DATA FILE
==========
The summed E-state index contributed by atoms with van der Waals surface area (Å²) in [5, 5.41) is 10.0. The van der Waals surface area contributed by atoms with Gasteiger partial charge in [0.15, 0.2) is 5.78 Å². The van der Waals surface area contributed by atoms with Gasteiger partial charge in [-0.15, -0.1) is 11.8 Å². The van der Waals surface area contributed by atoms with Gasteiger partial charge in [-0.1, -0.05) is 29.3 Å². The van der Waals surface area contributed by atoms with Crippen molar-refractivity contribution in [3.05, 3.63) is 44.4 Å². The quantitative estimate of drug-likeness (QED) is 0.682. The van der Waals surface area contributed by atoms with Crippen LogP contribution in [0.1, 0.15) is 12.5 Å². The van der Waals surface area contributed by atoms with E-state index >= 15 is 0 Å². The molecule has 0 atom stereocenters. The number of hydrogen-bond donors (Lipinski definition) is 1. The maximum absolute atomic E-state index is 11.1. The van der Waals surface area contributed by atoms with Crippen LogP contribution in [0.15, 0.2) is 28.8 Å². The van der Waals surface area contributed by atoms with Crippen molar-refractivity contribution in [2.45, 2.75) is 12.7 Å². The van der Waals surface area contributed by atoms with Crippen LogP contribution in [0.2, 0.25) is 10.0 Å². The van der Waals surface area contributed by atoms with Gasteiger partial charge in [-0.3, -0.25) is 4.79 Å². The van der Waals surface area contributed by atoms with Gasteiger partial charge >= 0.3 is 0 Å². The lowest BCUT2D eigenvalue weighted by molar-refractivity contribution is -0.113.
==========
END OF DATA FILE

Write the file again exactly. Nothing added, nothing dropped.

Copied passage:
The summed E-state index contributed by atoms with van der Waals surface area (Å²) in [5, 5.41) is 10.0. The van der Waals surface area contributed by atoms with Gasteiger partial charge in [0.15, 0.2) is 5.78 Å². The van der Waals surface area contributed by atoms with Gasteiger partial charge in [-0.15, -0.1) is 11.8 Å². The van der Waals surface area contributed by atoms with Gasteiger partial charge in [-0.1, -0.05) is 29.3 Å². The van der Waals surface area contributed by atoms with Crippen molar-refractivity contribution in [3.05, 3.63) is 44.4 Å². The quantitative estimate of drug-likeness (QED) is 0.682. The van der Waals surface area contributed by atoms with Crippen LogP contribution in [0.1, 0.15) is 12.5 Å². The van der Waals surface area contributed by atoms with E-state index >= 15 is 0 Å². The molecule has 0 atom stereocenters. The number of hydrogen-bond donors (Lipinski definition) is 1. The maximum absolute atomic E-state index is 11.1. The van der Waals surface area contributed by atoms with Crippen LogP contribution in [0.15, 0.2) is 28.8 Å². The van der Waals surface area contributed by atoms with Crippen molar-refractivity contribution in [2.45, 2.75) is 12.7 Å². The van der Waals surface area contributed by atoms with Crippen LogP contribution in [0.2, 0.25) is 10.0 Å². The van der Waals surface area contributed by atoms with Gasteiger partial charge in [-0.3, -0.25) is 4.79 Å². The van der Waals surface area contributed by atoms with Gasteiger partial charge >= 0.3 is 0 Å². The lowest BCUT2D eigenvalue weighted by molar-refractivity contribution is -0.113.